Ferrari, as a manufacturer, have always been known for their no-frills, competitive approach towards everything that they do, passed down from their beginnings as a scuderia. The big boss, Enzo, never really took lightly to losing—especially in racing—and to outsiders, it sometimes appeared that even the loss of human life was not a good enough reason to finish 2nd. Although by the 1980s the death of racing drivers had slowed down somewhat, it was still dangerous to compete in motorsport at the top level, as proven by the almost uncontrollable class of FIA Group B rally cars, which became banned after the death of Henri Toivonen and his co-driver Sergio Cresto in 1986.
Ferrari Builds a Car to Compete in FIA Group B
The 288 Gran Turismo Omologato (GTO) was commissioned by Enzo to compete in the FIA Group B class, in which also resided the now infamous Porsche 959. Omologato is Italian for “homologated,” meaning that a certain number of road-going versions of its Group B entry, the 288 GTO, needed to be produced and sold in order to legally compete—in this case a minimum of 200 cars.
With the death of Toivonen and Cresto, Group B was declared too dangerous and was disbanded, thus the 288 GTO never had a chance to actually compete. It did, however, give 272 individuals a chance to own the first unofficial Ferrari “supercar,” proceeded by the Ferrari F40 with the F50 to follow.
Similar to the 308 GTB in Resemblance Only
Although the 288 GTO very closely resembles the Ferrari 308 GTB, it is almost an entirely different car with a shorter height, wider track and longer wheelbase. Its 2.8-liter twin-turbocharged V8 engine is mounted longitudinally, rather than transversely as in the 308 GTB, and its chassis begins with a steel frame, rather than unibody construction.
Extensive use of lightweight materials in the 288 GTO also serve to emphasis its purpose-built existence as a racing car. Kevlar was used in the construction of the roof, lower front spoiler and rear valence; Kevlar-lined aluminum, and more Kevlar mixed with Nomex enclosed the engine compartment to protect the cabin from a possible fire.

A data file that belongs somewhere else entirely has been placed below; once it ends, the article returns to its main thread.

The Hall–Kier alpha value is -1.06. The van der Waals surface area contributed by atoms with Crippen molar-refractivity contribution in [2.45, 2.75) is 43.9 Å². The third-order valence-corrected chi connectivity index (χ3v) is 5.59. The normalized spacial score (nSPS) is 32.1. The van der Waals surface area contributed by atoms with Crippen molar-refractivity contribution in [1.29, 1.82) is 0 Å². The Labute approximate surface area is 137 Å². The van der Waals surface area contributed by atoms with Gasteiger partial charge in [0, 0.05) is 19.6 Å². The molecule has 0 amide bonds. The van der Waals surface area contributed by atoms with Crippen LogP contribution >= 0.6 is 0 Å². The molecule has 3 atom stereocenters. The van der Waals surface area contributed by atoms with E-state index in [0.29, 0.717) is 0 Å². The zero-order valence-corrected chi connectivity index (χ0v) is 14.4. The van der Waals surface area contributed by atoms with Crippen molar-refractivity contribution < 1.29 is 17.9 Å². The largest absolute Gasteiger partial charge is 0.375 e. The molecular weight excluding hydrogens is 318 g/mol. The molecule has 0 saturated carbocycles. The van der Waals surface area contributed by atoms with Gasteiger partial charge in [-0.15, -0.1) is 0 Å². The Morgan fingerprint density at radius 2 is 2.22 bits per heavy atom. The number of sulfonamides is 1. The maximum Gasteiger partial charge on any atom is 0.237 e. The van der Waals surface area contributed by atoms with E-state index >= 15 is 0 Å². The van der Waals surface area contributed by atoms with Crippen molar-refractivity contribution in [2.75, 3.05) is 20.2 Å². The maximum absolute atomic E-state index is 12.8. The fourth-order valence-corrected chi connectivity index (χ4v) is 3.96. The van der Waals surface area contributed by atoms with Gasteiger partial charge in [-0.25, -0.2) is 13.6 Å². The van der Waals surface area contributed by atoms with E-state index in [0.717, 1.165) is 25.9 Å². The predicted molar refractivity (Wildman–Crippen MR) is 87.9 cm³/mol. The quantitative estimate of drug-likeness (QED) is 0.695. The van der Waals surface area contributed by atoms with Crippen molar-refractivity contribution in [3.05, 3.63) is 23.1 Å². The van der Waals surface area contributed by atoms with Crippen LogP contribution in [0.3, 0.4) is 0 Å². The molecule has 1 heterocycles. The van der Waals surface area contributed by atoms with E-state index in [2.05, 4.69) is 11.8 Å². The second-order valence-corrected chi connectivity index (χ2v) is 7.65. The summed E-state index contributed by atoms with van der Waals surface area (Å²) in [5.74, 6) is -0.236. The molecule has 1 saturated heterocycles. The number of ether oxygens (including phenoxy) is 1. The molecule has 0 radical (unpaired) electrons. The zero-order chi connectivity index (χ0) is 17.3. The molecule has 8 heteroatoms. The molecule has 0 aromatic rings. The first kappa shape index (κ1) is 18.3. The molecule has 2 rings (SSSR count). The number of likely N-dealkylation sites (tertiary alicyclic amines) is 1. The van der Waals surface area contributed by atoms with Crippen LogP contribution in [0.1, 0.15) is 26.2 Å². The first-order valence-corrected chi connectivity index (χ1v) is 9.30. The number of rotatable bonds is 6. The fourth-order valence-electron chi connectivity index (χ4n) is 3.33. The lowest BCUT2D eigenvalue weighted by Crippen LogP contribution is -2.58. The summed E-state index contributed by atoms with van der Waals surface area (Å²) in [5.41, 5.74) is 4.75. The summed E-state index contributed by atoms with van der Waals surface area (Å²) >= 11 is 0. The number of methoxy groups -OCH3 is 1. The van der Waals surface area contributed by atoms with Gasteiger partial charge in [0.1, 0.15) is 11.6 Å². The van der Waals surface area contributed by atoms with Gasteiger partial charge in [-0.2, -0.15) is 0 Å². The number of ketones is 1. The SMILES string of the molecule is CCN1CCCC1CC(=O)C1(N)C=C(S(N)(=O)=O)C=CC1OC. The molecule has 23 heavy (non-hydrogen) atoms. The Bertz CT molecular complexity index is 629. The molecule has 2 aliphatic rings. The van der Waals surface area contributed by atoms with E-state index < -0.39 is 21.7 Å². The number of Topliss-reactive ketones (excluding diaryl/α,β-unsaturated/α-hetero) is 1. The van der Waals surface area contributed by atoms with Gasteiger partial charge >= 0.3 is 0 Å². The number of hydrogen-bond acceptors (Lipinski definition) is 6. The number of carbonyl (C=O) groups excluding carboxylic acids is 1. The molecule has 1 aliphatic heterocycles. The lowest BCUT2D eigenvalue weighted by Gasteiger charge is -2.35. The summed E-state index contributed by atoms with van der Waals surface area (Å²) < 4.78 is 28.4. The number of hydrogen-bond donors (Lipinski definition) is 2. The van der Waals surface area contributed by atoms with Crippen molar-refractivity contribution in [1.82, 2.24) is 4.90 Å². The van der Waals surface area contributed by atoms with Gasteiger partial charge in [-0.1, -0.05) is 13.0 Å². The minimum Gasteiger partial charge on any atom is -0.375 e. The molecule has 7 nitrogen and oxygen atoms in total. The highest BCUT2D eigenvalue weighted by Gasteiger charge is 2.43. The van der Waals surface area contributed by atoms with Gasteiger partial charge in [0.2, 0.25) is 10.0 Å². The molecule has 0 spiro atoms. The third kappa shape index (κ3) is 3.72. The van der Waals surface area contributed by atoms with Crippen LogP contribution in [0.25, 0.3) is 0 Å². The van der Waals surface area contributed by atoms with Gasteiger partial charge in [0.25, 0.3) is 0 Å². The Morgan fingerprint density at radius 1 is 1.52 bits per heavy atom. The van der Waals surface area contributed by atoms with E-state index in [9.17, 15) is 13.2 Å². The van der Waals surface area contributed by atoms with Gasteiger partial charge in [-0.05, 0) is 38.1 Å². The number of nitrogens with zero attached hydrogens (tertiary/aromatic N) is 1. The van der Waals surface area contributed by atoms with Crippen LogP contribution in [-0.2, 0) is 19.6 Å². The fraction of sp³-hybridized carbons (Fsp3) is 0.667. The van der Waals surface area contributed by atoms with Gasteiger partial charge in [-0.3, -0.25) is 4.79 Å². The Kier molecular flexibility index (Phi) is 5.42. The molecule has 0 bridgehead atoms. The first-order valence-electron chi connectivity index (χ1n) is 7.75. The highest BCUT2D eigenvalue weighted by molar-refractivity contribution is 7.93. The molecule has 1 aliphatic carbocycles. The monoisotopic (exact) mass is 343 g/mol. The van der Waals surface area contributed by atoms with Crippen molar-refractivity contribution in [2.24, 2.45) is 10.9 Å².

288 GTO Drivetrain Specifications
At the heart of the 288 GTO is its fore-aft mounted V8, configured as to be able to fit its twin IHI turbochargers—producing 11.3 pounds of boost—and associated manifolds and intercoolers. The maximum displacement allowed for Group B was 4 liters, but turbocharged vehicles had their base displacement multiplied by a ratio of 1.4, which is why the GTO’s engine displaces 2855cc. With a 7.6:1 compression ratio and an 80mm x 70mm bore/stroke, the V8 produced an even 400-hp at 7,000rpm and 366-lbs ft. of torque at 3,800rpm, enough to propel the very light 2,557 lb. Ferrari to over 300km/h, a first for a street-legal production vehicle.
Examples Now Going for Over $2 Million
Only around 30 examples currently reside in the US, presumably all finished in Rosso Corsa as it was the only color ever offered for the 288. Last month, a 1985 model year sold for $2.4 million at Monterey Car Week, and earlier in 2015 another 1985 model year example fetched roughly $2.1 million (after conversion from Euro) at Villa Erba.
As a Ferrari fan, I can’t say there are many Ferrari’s I don’t appreciate, but as you can see by the 288 GTO’s rapidly climbing value, some are certainly more desirable than others, and for good reason. Collectors pay attention when they hear about this model Ferrari for sale.